CDC national study of CIs finds gaps
Results will be used in training
A large-scale study of contact investigations (CIs) at 11 U.S. sites found considerable variation in how the investigations are performed and what data are gathered, says Suzanne Marks, MPH, MA, an epidemiologist with the Division of TB Elimination (DTBE) at the Centers for Disease Control and Prevention. She served as the study’s principal investigator.
In many instances, even high-risk contacts (such as children under age 6 and contacts who are HIV-positive) are not started on preventive therapy (PT) regardless of their skin-test results, Marks says.
Her study, along with a second one directed by Mary Reichler, MD, a medical epidemiologist in the DTBE, are "the first major, nationwide studies that have been done on contact investigations," Marks says. The CDC will use results of the two studies to improve contact investigation and training, she adds.
Researchers for the Marks study reviewed records from CIs for 1,048 cases of infectious pulmonary TB. The total number of contacts investigated was 13,029, including 5,625 close contracts and 7,404 casual (or status "unknown") contacts.
Investigators found a mean number of five close contacts per case and a median of four. The number of close contacts in the study ranged from zero to 75. As for casual contacts (or those of unknown status), the mean was seven, and the median was zero (reflecting the fact that the number of casual contacts ranged from zero to a mind-boggling 822).
On the basis of the study, investigators reached the following preliminary conclusions:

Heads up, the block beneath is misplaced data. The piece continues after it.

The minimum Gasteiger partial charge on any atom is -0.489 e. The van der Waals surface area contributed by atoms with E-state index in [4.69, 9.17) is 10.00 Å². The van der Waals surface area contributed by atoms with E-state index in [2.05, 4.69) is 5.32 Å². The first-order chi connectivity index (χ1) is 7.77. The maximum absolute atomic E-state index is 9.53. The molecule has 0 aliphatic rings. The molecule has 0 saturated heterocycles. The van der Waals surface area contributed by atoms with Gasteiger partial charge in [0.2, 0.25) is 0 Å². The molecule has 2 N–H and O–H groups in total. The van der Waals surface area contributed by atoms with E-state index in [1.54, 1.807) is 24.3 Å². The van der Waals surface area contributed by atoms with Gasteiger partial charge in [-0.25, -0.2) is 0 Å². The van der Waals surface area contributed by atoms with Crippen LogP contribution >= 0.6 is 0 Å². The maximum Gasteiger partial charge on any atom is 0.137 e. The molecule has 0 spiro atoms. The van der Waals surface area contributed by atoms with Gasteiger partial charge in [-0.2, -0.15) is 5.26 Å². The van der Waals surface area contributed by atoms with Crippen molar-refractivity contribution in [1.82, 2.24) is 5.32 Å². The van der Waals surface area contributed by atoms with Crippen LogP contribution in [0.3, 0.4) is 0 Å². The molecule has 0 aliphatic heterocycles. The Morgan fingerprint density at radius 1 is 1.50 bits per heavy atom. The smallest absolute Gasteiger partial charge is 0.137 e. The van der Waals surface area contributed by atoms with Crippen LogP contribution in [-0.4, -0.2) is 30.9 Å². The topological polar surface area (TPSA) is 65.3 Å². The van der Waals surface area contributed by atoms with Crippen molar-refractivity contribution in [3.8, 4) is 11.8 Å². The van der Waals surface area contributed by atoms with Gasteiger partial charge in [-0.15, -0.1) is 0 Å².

• Procedures for CIs differed widely among sites, including who does the CI, who supervises it, and what data are collected.
• Cases with zero contacts were more likely to be U.S.-born, males, substance abusers, or homeless.
• For contacts, high-risk factors for disease (especially HIV) and for nonadherence (substance abuse, homelessness) often are not recorded.
• Only half of close contacts known to be at high risk for disease were placed on PT regardless of tuberculin skin-test (TST) results.
• Only two of the 11 sites recorded the date of the contact’s last exposure to the infectious case, which forms the basis for determination of the follow-up TST date.
• There was no record of a follow-up TST for 43% of initial TST negatives.
• For a third of those who started on PT, completion status was listed as either "refused/uncooperative," "lost to follow-up," or "unknown."
• Fifty-seven percent of those started on PT were known to have completed it, but only 44% of those eligible for PT were known to have done so.
• Those started on PT who didn’t complete took a median of two to three months of PT.
• Asian and foreign-born persons were more likely to complete PT.
• Children under age 6 were not more likely to complete PT.
• For other high-risk groups (HIV-positive individuals and substance abusers), data were too limited to draw conclusions about rates of PT completion.